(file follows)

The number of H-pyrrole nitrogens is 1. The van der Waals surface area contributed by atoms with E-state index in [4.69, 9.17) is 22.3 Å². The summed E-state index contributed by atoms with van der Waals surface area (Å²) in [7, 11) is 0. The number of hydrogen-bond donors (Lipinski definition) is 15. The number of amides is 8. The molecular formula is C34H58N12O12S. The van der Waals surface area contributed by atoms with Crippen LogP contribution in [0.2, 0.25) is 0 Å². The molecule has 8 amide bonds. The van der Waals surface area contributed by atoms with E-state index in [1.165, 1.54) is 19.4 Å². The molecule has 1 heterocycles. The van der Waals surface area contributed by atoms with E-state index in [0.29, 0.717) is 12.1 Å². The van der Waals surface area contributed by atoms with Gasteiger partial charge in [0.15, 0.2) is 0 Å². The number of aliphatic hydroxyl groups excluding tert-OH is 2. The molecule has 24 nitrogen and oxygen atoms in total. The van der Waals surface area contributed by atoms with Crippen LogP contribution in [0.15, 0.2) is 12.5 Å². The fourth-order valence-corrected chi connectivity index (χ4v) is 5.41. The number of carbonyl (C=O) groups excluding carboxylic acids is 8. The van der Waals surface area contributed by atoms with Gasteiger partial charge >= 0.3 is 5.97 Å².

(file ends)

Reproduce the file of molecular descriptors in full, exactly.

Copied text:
The number of H-pyrrole nitrogens is 1. The van der Waals surface area contributed by atoms with E-state index in [4.69, 9.17) is 22.3 Å². The summed E-state index contributed by atoms with van der Waals surface area (Å²) in [7, 11) is 0. The number of hydrogen-bond donors (Lipinski definition) is 15. The number of amides is 8. The molecular formula is C34H58N12O12S. The van der Waals surface area contributed by atoms with Crippen LogP contribution in [0.2, 0.25) is 0 Å². The molecule has 8 amide bonds. The van der Waals surface area contributed by atoms with E-state index in [1.165, 1.54) is 19.4 Å². The molecule has 1 heterocycles. The van der Waals surface area contributed by atoms with E-state index in [0.29, 0.717) is 12.1 Å². The van der Waals surface area contributed by atoms with Gasteiger partial charge in [0.15, 0.2) is 0 Å². The number of aliphatic hydroxyl groups excluding tert-OH is 2. The molecule has 24 nitrogen and oxygen atoms in total. The van der Waals surface area contributed by atoms with Crippen LogP contribution in [0.15, 0.2) is 12.5 Å². The fourth-order valence-corrected chi connectivity index (χ4v) is 5.41. The number of carbonyl (C=O) groups excluding carboxylic acids is 8. The van der Waals surface area contributed by atoms with Gasteiger partial charge >= 0.3 is 5.97 Å².